To get the most benefit:

Please dress comfortably so you can breathe without restriction and remove your shoes.  If you wear glasses, you may wish to remove them, at least from time to time.  Some lessons are done seated in a chair with a firm seat, feet on the floor underneath your knees.  Others take place on the floor on a mat or blanket.  Have a towel or small support handy in case you need it for under your head.

In each lesson:

  • please move slowly and within a small range, at least initially. 
  • if you experience discomfort, make the movement smaller or slower, and if discomfort persists, please continue your exploration only in your imagination or simply listen to the lesson. 
  • rest when you like — before getting tired is ideal.  Pause the recording if needed.  Certainly rest if you find your attention can no longer stay on the movement practice as directed.

Each movement practice is short — for more in-depth exploration, please check my listing of classes or contact me.


Gentle Oscillations to Relax the BackOlder adults lying on ther backs on the floor

This introduction to lying on the floor starts by noticing the feedback the ground provides.  Small oscillatory movements generated by the ankles involve the entire skeleton in gentle movement, enabling more comfort in lying on the floor and upright alignment in standing.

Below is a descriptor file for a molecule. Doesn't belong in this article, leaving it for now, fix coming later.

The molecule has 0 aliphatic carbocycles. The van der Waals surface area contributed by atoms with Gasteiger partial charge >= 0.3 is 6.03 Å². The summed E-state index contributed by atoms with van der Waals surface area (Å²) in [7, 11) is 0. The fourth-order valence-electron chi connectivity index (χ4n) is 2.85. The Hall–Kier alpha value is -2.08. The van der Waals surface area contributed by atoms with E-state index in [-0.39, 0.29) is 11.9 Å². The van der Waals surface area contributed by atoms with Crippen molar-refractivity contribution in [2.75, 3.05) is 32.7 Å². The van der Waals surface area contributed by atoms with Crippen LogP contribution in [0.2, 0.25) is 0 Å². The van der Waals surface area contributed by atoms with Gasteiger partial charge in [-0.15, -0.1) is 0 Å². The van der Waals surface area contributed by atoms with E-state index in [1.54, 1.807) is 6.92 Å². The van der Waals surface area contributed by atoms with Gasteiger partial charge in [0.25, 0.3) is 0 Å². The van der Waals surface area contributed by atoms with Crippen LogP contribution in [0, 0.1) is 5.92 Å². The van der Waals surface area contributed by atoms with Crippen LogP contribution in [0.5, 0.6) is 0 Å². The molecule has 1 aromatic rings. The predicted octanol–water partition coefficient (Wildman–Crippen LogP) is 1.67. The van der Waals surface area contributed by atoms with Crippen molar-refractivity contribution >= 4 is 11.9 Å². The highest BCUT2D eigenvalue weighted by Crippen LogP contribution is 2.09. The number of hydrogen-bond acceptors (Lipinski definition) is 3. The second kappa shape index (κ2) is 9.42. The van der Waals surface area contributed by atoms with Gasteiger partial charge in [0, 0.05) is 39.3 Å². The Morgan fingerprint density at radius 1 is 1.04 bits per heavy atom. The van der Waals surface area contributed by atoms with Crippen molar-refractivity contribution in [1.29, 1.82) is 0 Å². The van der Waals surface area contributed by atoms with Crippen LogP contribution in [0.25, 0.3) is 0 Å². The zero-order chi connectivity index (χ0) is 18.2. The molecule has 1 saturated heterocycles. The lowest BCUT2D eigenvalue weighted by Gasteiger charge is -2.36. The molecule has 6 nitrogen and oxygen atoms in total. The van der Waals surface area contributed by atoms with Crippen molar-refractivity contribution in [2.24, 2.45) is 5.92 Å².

Pelvic Clock Sitting in a ChairRolling pelvis forward and back, looking up and down, sitting in a chair

We all do a lot of sitting, and not always with ideal alignment.  Take a break to explore small, gentle movements while seated to reduce discomfort and stiffness and to improve your posture.

Graphic from Relaxercise (M Reese, D & K Zemach-Bersin) 

Woman on her back, hand pushing wallEngage Your Upper Back

The upper back — you know, the part of the spine between your shoulder blades — is an unknown, and therefore unmoving, part for many of us.  This lesson uses the action of lightly pushing your hands into the wall above your head while lying on your back to wake up this area.

 Getting to Know the Glutes

We often lose the strong function of our gluteus muscles as we age. This 20-minute lesson involves lying on your back, front, kneeling and standing to explore these important muscles and differences in how we use our two sides. Move at your own pace and feel free to explore this lesson in segments.  Functioning glutes help us keep our balance, maintain upright posture and enjoy powerful and easy walking.

Hands Release the Back

Wake up with a stiff back? A bit of discomfort left over from yesterday’s activity? Or need a little break in the midst of gardening? Use your hands at the back of your pelvis to remind your lower back of its length and flexibility

Imagining Uprightness

Depositphotos_19024735_xl-2015In a seated position, use your imagination to bring your spine into upright alignment. Very small adjustments can improve your ease in sitting and standing.  Bring these tiny movement to mind during the day.  Pick some specific times to do this, such as while waiting for a page to load at the computer or for the microwave to finish warming your drink.

Improving Neck Comfort

Expand your idea of your neck!  Consider and experience the contribution of your middle back to the smooth and comfortable movement of your head.   Master Teacher Dr. Ruthy Alon developed this lesson in her Bones for Life® program to improve posture, balance and walking.

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